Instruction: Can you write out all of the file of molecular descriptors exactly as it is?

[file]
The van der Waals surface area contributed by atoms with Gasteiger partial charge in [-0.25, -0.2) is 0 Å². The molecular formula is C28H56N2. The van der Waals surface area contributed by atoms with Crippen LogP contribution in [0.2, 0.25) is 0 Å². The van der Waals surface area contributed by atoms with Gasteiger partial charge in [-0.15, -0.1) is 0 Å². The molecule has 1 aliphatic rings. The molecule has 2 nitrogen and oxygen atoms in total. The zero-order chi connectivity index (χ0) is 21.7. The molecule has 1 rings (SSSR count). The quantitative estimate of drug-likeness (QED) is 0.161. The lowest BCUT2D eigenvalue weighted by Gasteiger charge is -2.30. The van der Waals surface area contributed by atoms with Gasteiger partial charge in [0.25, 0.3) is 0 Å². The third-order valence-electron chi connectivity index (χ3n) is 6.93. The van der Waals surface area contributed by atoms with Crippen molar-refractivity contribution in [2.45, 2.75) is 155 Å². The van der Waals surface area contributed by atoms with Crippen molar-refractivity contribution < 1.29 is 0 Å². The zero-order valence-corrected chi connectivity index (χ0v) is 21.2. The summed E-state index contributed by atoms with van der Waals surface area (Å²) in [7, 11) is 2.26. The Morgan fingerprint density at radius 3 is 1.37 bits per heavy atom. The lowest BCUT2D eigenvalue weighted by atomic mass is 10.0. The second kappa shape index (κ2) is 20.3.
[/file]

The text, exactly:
The van der Waals surface area contributed by atoms with Gasteiger partial charge in [-0.25, -0.2) is 0 Å². The molecular formula is C28H56N2. The van der Waals surface area contributed by atoms with Crippen LogP contribution in [0.2, 0.25) is 0 Å². The van der Waals surface area contributed by atoms with Gasteiger partial charge in [-0.15, -0.1) is 0 Å². The molecule has 1 aliphatic rings. The molecule has 2 nitrogen and oxygen atoms in total. The zero-order chi connectivity index (χ0) is 21.7. The molecule has 1 rings (SSSR count). The quantitative estimate of drug-likeness (QED) is 0.161. The lowest BCUT2D eigenvalue weighted by Gasteiger charge is -2.30. The van der Waals surface area contributed by atoms with Gasteiger partial charge in [0.25, 0.3) is 0 Å². The third-order valence-electron chi connectivity index (χ3n) is 6.93. The van der Waals surface area contributed by atoms with Crippen molar-refractivity contribution in [2.45, 2.75) is 155 Å². The van der Waals surface area contributed by atoms with Crippen molar-refractivity contribution < 1.29 is 0 Å². The zero-order valence-corrected chi connectivity index (χ0v) is 21.2. The summed E-state index contributed by atoms with van der Waals surface area (Å²) in [7, 11) is 2.26. The Morgan fingerprint density at radius 3 is 1.37 bits per heavy atom. The lowest BCUT2D eigenvalue weighted by atomic mass is 10.0. The second kappa shape index (κ2) is 20.3.